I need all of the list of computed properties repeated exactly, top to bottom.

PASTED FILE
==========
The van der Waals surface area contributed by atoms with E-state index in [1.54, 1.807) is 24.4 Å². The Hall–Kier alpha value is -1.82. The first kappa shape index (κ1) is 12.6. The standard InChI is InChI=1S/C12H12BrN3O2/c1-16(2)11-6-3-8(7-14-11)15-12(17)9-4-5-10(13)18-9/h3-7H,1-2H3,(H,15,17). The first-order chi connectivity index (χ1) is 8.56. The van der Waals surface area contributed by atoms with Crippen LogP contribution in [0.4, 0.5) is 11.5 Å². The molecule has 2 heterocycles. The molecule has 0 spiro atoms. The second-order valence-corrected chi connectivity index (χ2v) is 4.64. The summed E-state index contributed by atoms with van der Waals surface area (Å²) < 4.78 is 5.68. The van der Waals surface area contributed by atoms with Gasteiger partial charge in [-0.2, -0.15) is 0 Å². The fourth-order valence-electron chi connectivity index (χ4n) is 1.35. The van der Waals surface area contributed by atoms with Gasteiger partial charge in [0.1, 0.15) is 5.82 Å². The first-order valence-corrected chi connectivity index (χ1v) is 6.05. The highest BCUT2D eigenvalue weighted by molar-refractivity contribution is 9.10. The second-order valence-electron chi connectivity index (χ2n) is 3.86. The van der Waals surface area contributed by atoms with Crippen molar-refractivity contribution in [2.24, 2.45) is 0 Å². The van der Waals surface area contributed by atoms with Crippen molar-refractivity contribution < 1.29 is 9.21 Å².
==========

The van der Waals surface area contributed by atoms with E-state index in [1.54, 1.807) is 24.4 Å². The Hall–Kier alpha value is -1.82. The first kappa shape index (κ1) is 12.6. The standard InChI is InChI=1S/C12H12BrN3O2/c1-16(2)11-6-3-8(7-14-11)15-12(17)9-4-5-10(13)18-9/h3-7H,1-2H3,(H,15,17). The first-order chi connectivity index (χ1) is 8.56. The van der Waals surface area contributed by atoms with Crippen LogP contribution in [0.4, 0.5) is 11.5 Å². The molecule has 2 heterocycles. The molecule has 0 spiro atoms. The second-order valence-corrected chi connectivity index (χ2v) is 4.64. The summed E-state index contributed by atoms with van der Waals surface area (Å²) < 4.78 is 5.68. The van der Waals surface area contributed by atoms with Gasteiger partial charge in [-0.2, -0.15) is 0 Å². The fourth-order valence-electron chi connectivity index (χ4n) is 1.35. The van der Waals surface area contributed by atoms with Gasteiger partial charge in [0.1, 0.15) is 5.82 Å². The first-order valence-corrected chi connectivity index (χ1v) is 6.05. The highest BCUT2D eigenvalue weighted by molar-refractivity contribution is 9.10. The second-order valence-electron chi connectivity index (χ2n) is 3.86. The van der Waals surface area contributed by atoms with Crippen molar-refractivity contribution in [2.24, 2.45) is 0 Å². The van der Waals surface area contributed by atoms with Crippen molar-refractivity contribution < 1.29 is 9.21 Å².